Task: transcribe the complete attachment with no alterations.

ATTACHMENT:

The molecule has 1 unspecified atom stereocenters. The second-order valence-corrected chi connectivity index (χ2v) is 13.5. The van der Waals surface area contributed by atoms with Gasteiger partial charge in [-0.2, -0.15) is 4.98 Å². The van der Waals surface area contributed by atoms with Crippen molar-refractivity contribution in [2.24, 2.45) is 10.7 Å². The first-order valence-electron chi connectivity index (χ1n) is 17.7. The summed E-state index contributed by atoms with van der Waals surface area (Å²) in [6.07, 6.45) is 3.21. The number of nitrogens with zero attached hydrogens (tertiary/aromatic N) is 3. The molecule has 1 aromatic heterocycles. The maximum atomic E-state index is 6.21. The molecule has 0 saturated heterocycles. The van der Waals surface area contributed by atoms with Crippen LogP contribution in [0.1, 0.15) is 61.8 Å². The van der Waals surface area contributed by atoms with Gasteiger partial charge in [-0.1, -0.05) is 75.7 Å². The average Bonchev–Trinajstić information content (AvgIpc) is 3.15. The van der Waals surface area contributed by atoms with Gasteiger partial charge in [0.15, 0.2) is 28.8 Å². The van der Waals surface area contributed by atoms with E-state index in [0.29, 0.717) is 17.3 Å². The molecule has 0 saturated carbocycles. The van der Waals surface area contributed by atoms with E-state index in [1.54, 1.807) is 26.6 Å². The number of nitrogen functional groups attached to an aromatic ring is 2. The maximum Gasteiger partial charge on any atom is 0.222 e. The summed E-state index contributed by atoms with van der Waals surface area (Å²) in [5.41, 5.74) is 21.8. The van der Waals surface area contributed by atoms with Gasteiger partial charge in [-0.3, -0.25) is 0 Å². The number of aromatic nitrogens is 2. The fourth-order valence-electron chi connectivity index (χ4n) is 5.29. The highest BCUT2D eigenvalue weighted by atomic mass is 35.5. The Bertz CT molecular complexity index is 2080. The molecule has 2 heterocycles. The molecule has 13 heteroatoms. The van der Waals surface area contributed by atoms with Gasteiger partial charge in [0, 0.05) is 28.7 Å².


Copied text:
The molecule has 1 unspecified atom stereocenters. The second-order valence-corrected chi connectivity index (χ2v) is 13.5. The van der Waals surface area contributed by atoms with Gasteiger partial charge in [-0.2, -0.15) is 4.98 Å². The van der Waals surface area contributed by atoms with Crippen molar-refractivity contribution in [2.24, 2.45) is 10.7 Å². The first-order valence-electron chi connectivity index (χ1n) is 17.7. The summed E-state index contributed by atoms with van der Waals surface area (Å²) in [6.07, 6.45) is 3.21. The number of nitrogens with zero attached hydrogens (tertiary/aromatic N) is 3. The molecule has 1 aromatic heterocycles. The maximum atomic E-state index is 6.21. The molecule has 0 saturated heterocycles. The van der Waals surface area contributed by atoms with Crippen LogP contribution in [0.1, 0.15) is 61.8 Å². The van der Waals surface area contributed by atoms with Gasteiger partial charge in [-0.1, -0.05) is 75.7 Å². The average Bonchev–Trinajstić information content (AvgIpc) is 3.15. The van der Waals surface area contributed by atoms with Gasteiger partial charge in [0.15, 0.2) is 28.8 Å². The van der Waals surface area contributed by atoms with E-state index in [0.29, 0.717) is 17.3 Å². The molecule has 0 saturated carbocycles. The van der Waals surface area contributed by atoms with E-state index in [1.54, 1.807) is 26.6 Å². The number of nitrogen functional groups attached to an aromatic ring is 2. The maximum Gasteiger partial charge on any atom is 0.222 e. The summed E-state index contributed by atoms with van der Waals surface area (Å²) in [5.41, 5.74) is 21.8. The van der Waals surface area contributed by atoms with Gasteiger partial charge in [-0.3, -0.25) is 0 Å². The number of aromatic nitrogens is 2. The fourth-order valence-electron chi connectivity index (χ4n) is 5.29. The highest BCUT2D eigenvalue weighted by atomic mass is 35.5. The Bertz CT molecular complexity index is 2080. The molecule has 2 heterocycles. The molecule has 13 heteroatoms. The van der Waals surface area contributed by atoms with Gasteiger partial charge in [0, 0.05) is 28.7 Å².